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5 Steps Towards Organizational Agility

More than ever, we know how valuable a genuinely innovative team can be. Organizations that weren’t flexible enough to find solutions to 2020’s problems have suffered and closed their doors. On the other hand, agile, innovative, and quick-thinking organizations have had a much easier time navigating the challenges that began in 2020.

Changes are happening fast—not only in our economy but also:

  • In how customers communicate and set their expectations,
  • In businesses adopting new processes and technology platforms,
  • In the ways people communicate with one another, and
  • In the types of resources people need and use.

Because of this, flexibility and innovative growth are the keys to developing thriving businesses in the years to come.

If you’re looking around at your team thinking, “Well, this isn’t us,” don’t worry! Agility and innovation aren’t innate traits that we either have or don’t have. They are teachable, learnable skills.

To help put your organization on the right track, try these five steps.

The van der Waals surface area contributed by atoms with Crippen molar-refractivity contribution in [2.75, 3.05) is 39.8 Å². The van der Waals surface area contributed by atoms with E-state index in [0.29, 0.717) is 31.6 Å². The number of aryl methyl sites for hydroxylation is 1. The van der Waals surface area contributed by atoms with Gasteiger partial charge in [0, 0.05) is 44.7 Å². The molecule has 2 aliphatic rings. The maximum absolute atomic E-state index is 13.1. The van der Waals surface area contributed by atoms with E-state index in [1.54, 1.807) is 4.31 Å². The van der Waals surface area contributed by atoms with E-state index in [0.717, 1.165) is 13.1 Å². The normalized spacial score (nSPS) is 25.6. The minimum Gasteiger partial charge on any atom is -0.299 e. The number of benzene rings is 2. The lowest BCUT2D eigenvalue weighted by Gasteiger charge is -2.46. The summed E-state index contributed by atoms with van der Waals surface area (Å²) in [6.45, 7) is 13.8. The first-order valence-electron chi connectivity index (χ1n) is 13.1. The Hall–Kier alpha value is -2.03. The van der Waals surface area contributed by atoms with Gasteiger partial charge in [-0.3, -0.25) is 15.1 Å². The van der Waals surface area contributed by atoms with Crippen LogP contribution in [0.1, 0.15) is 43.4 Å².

1. Maintain honest conversations

Growth can’t happen without collaboration, and true collaboration results in the best your organization and team have to offer. But that can’t happen without a system designed to encourage and nurture open and constructive feedback. This atmosphere often comes from the top down.

Consider how you, as a leader, ask for and receive feedback:

  • Do you ever ask your team’s advice?
  • Do you ask for their input when developing new processes or reviewing old ones?
  • Do you encourage their feedback on projects?
  • Do you celebrate their input?

Take note of how you demonstrate the value of open, constructive feedback. Then work to encourage it in areas where it’s lacking. Remember to train new employees to expect feedback and to feel confident enough to give their own. Make time in meetings to discuss ideas as a group and ask each person’s opinion. Single out people who seem shy and help bring them out of their shells (and the same goes for those who are incredibly confident—single them out!).

The goal is to work open feedback into everyone’s expectations about how things are developed and created within your company. When people expect it, it’s much easier to receive it, and it feels a lot less scary to give it.